Paul Rawkins, head of emerging Europe sovereign ratings at Fitch, explains why the agency downgraded Ukraine to B- with negative outlook and says an IMF bailout would be the best outcome.» Read More
With Greek debt continuing to soar at record levels, there is growing concern in some European markets that they too will soon face the same problems.
The world economy is clearly in a V-shaped recovery and those talking up a double dip recession are way off the mark, Jim O'Neill, the head of global economic research at Goldman Sachs, told CNBC.com.
Just ahead of the World Bank/IMF meetings in DC this week, the IMF has prepared a report that advocates everyone tax their banks to pay for future bailouts.
The global economy is facing a lost decade or a fully-fledged recession unless policy makers change their ways now, economists at Independent Strategy said.
The sovereign debt crisis facing Europe, which started in Greece, is spreading to many other large economies in the Organization for Economic Cooperation and Development (OECD), according to New York University professor of economics Nouriel Roubini.
The billionaire investor said he believes that Germany’s insistence on an interest rate of 5 percent for the aid package has compromised the rescue because it would water down its impact.
The yuan's peg against the dollar and a bigger say on the international scene may be making all the headlines as the BRIC leaders meet in the Brazilian capital over the next 24 hours. But the big story is the growth in trade and investment between the four economic power houses – and how this is shaping relations between them.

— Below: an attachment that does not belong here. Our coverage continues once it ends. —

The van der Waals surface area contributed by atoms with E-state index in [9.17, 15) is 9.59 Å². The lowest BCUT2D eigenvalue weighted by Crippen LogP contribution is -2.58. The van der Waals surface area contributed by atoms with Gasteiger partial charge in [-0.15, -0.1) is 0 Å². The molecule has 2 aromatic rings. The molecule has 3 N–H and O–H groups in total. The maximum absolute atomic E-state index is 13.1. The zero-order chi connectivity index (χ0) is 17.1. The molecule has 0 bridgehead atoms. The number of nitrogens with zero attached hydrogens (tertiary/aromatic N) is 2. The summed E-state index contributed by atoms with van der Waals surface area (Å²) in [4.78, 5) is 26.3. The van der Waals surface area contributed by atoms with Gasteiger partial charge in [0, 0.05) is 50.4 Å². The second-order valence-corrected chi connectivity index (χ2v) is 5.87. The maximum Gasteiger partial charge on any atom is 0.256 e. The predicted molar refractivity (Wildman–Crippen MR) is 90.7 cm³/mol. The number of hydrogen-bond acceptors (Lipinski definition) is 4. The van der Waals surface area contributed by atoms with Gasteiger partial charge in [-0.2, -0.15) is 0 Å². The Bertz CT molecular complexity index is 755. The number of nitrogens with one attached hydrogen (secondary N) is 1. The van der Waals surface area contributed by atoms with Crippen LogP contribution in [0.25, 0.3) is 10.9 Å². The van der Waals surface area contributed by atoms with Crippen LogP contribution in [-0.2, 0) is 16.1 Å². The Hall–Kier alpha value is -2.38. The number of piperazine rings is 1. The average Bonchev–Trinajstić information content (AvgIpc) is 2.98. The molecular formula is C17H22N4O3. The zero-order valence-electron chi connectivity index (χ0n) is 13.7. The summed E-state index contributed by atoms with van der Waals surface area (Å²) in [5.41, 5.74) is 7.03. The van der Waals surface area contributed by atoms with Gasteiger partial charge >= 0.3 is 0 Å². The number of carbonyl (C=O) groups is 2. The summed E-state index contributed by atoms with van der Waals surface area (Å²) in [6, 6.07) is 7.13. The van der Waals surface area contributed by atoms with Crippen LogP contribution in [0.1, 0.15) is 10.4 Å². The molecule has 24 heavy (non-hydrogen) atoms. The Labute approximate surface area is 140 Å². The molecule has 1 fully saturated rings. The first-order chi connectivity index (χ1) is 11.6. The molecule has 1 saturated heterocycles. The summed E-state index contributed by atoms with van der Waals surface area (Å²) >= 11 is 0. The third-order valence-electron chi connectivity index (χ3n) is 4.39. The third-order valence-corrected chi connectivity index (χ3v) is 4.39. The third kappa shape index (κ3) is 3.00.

If the euro can't go ahead, it will go backwards, the famous financier said. "It's important to understand that if you don't make the next steps forward for the euro, the euro will go to pieces and the European Union too," Soros added.
The legendary investor who forced the pound out of the Exchange Rate Mechanism in 1992 believes that the rescue package is only "a little step" that may not stop Athens falling into a "debt spiral".
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An aid package for Greece could come as early as this weekend, as the Balkan country is in danger of running out of cash, analysts at UBS wrote in a research note Friday.
I laughed out loud this morning when I read that Greece is going to market itself as an "emerging market" when it tries to sell a multi-billion dollar bond in the U.S. because Europeans won't buy up any more of their desperation.
If EU nations want to sustain a currency union with Germany, they have to implement economic and budgetary changes that bring their performance into alignment with Germany, according to Marc Ostwald, strategist at Monument Securities.
Greece's debt deal could help the struggling euro zone country avoid a "refinancing crisis," but Greece still needs to cut its budget deficit to resolve its long-term problems, economist Nouriel Roubini told CNBC Friday.
The risk of default for Greek debt is priced much higher than that of Eastern European countries like Romania or Turkey. But Greece is rated investment grade while the two Black Sea countries are rated below investment grade.
If Greece believes the easiest way out of its financial crisis would be with the help of the International Monetary Fund instead of its European neighbors, it could be in for an unpleasant surprise.
After weeks of backing a European rescue for the financially troubled Greece, Germany shifted course on Thursday, signaling that help should come from the International Monetary Fund rather than Greece’s neighbors, the New York Times reported.
Europe is looking (maybe) to form a Eurozone Monetary Fund with powers similar to the International Monetary Fund.
It never ceases to amaze how political leaders can shamelessly blame free markets and faceless speculators for the consequences of their lousy financial decisions.
Greece is likely to formally ask the European Union for financial aid if the cost of borrowing does not fall in coming weeks and, if it doesn't get it, may go to the International Monetary Fund, Greek government officials told Dow Jones Newswires.